Lots of things can trigger constipation: being out of your usual routine (think holidays, illness or injury), having a low fibre intake, not drinking enough water and inactivity.
Certain medications can also cause constipation including iron supplements, painkillers, diuretics (to help you get rid of sodium and water), and other drugs to treat heart disease, mental health conditions and allergies.
Read more: Health Check: what causes constipation?
Constipation is more common in older adults and in women, due to hormonal changes that slow bowel motility – the time it takes for your body to digest food and expel the waste products (stools or bowel motions). Pregnant women are particularly prone to constipation.
How do you know you’re constipated?
lumpy or hard stools
- feeling that your bowels haven’t emptied completely or your anus is blocked
- straining to pass a bowel motion
- manipulating your body position to try and pass a bowel motion
- having fewer than three bowel motions per week.
If over a three-month period you answer yes to two or more of these symptoms most weeks, then you have “constipation”.
The good news is it can be treated and then prevented.
If your bowels are so packed you can’t pass any bowel motions at all, see your GP. You may need treatment with specific laxatives to clear your bowels before you can start on a prevention plan.
Here are four things that research shows improve bowel function, which refers to the time it takes for food to move through your digestive system and be expelled as a bowel motion (called gut transit time), the frequency and volume of bowel motions, and stool consistency.
1. High-fibre foods
Dietary ﬁbres are complex carbohydrates that aren’t digested or absorbed in the gut.
Different types of dietary fibres improve bowel function through the following processes:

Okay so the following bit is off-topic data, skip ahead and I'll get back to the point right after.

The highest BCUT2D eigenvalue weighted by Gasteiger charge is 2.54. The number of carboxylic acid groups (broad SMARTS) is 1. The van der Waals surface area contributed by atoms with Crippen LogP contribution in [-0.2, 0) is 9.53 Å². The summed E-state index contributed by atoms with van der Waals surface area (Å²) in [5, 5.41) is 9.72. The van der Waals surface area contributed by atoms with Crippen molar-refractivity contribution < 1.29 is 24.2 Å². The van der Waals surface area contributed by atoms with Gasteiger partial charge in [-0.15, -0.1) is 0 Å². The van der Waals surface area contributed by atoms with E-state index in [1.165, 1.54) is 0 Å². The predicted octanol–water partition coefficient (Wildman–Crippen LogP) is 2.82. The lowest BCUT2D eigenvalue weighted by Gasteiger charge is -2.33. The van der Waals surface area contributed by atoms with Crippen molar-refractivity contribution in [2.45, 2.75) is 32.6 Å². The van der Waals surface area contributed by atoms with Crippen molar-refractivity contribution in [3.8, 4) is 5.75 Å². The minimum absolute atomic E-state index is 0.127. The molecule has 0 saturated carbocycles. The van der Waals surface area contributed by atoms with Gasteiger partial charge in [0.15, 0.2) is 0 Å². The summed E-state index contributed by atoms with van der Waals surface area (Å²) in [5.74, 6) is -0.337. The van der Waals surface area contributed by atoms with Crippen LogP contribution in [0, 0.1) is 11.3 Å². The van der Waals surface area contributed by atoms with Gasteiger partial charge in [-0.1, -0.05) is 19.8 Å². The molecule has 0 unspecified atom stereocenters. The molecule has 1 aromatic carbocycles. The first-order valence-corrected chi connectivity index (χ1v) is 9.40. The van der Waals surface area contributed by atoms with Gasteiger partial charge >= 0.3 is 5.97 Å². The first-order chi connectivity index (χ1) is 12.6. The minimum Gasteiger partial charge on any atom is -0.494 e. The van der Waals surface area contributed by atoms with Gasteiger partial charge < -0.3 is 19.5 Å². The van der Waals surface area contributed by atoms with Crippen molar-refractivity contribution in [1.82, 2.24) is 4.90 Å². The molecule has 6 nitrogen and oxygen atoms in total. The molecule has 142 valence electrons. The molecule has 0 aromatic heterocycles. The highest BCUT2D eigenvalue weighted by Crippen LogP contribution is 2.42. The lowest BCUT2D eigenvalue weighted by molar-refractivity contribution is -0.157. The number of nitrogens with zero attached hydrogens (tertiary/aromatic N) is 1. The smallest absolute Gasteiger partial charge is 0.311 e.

the fermentation of fibre in the colon produces water and other molecules. These make stools softer and easier to pass
absorption of water into stools stimulates the gut to contract and makes bowel motions softer
a higher fibre intake creates bigger stools, which pass more quickly, resulting in more regular bowel motions.
A good source of fibre is psyllium. It forms a viscous gel, which gets fermented in the colon, leading to softer bowel motions. Psyllium is the main ingredient in Metamucil, which is commonly used to treat constipation.
A review comparing the effect of psyllium to wheat bran in people with chronic constipation found psyllium was 3.4 times more effective at increasing the amount of stool passed.
This is important because having a bigger bowel motion waiting in the colon to be passed sends signals to your gut that it’s time to expel the stool – and it helps the gut contract to do just that.
The review found both psyllium and coarse wheat bran had a stool-softening effect, but finely ground wheat bran had a stool-hardening effect.
Other foods rich in fermentable carbohydrates include dark rye bread and legumes (chickpeas, lentils, four-bean mix, red kidney beans, baked beans); while wholemeal and wholegrain breads and cereals are high in different types of dietary fibres.